On the Trent and Mersey, descending Heartbreak Hill from lock 41 to lock 66 (both inclusive). A total of 8.3 miles and 26 locks over 9 hours. We used 213 Units.
On the Shropshire Union ascending the Audlem and Adderley flights (including cruising between them). A total of 3.3 miles and 20 locks over 5 hours. We used 87 Units.
On the Shropshire Union, cruising from Chester to Ellesmere Port (a broad canal with few moored boats so an almost continuous 3 mph). A total of 8.3 miles with no locks over 2 hours 50 minutes. We used 238 Units.
Charging the battery happens automatically whenever we run the diesel engine. With the engine idling about 30 amps is put into the battery (30 Units per hour) and at full cruising speed about 54 Amps is put into the battery (54 Units per hour).
As the battery charges and reaches around 80% charge the current going into the battery is gradually reduced by the charger so it takes a long time to fully top up the battery.
At idling speed it would take around 16 hours to charge the battery and at full cruising speed it might take around over 10 hours. In practice the engine speed is frequently varied and the real answer will be somewhere between these figures depending on just what we are doing.
Our Typical Balance
Consider how often each motor/engine is turning. The diesel engine is turning all the time it is switched on, while the electric motor is only turning when you apply power to turn the propeller. As a rule of thumb, for every hour the electric motor is turning the diesel needs to be running for 2 hours to recharge to batteries.
For our typical usage the electric motor is only turning for half the time we are on electric power so this means for every hour we cruise on electric we need to cruise an hour on diesel.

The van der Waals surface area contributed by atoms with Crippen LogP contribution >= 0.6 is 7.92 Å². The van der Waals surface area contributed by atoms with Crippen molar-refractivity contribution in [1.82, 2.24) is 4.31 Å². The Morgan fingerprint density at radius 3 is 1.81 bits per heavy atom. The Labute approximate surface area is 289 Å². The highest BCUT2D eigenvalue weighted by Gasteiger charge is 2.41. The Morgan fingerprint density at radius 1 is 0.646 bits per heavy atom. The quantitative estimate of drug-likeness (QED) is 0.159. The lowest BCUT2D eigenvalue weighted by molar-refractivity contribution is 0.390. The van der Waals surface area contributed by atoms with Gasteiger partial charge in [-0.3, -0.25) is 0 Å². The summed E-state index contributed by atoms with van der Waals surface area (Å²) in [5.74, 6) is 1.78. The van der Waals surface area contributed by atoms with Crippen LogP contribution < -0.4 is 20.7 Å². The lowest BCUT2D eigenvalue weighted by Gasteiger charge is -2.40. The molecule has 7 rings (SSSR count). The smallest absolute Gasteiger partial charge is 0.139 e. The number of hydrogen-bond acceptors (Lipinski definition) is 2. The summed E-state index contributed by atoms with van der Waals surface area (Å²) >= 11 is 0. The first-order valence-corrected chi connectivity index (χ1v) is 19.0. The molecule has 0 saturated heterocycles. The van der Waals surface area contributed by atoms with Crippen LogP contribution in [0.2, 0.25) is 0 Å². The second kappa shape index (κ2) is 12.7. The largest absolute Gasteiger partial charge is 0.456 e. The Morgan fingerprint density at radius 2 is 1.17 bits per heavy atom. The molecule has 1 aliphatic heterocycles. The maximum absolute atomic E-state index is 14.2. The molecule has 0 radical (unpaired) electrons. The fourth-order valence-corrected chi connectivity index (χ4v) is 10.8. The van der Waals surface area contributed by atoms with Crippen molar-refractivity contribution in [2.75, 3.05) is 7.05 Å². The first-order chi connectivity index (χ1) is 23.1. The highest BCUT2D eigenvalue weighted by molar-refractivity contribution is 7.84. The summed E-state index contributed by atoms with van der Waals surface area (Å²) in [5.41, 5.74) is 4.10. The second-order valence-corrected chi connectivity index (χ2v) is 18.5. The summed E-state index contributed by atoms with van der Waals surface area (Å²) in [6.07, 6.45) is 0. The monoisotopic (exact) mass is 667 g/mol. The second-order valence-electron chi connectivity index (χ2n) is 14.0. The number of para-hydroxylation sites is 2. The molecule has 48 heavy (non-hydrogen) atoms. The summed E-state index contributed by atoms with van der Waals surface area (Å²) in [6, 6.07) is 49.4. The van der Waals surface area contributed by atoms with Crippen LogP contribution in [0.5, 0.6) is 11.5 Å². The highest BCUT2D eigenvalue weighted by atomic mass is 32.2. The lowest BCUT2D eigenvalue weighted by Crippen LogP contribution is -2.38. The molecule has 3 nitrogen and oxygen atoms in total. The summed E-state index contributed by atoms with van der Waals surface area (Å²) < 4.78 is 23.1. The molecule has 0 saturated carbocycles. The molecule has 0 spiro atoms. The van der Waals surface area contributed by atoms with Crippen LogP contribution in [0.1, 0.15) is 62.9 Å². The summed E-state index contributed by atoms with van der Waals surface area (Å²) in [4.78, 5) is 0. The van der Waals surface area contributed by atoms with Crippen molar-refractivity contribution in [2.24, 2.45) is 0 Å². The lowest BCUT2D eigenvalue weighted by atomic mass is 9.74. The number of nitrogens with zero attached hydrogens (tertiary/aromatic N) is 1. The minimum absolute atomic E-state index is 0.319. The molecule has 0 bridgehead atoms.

We can cruise almost silently and free from the vibration and rattles of a diesel engine.
We can film for our DVDs without vibration and diesel engine noise. We can stand a tripod on the rear deck and still get useable footage.
There is a cost for the system – although some of this expenditure would still be needed to provide 240v supplies on the boat even if we didn’t have an electric motor.
The motor takes up some of the limited space in the engine compartment making access to everything else a little more difficult.
The batteries take up space inside the boat. As this is mostly under the lower bunks it’s not space which is easy to access anyway.
Points to Consider
The diesel engine also heats the hot water – so if we cruise on electric motor only there’s no hot water from the diesel engine. We usually make sure we cruise on diesel for at least an hour a day (often towards the end of the day) so we have plenty of hot water. Alternatively we can also heat our hot water from an electric immersion heater (20 Units per hour for 1½ hours = 30 Units, gives a full tank of hot water) or from the diesel powered central heating (with the radiators turned off in summer).
The diesel engine also charges the batteries for the electric bow thruster and these won’t be recharged until we run the diesel for a while.
We can’t cover everything in this short page, despite being a little technical on occasions.
Email us if you have any questions.
Alternatively you can contact the Thames Electric Launch Company, supplier of the Selectric system (please mention Waterway Routes if you contact them.).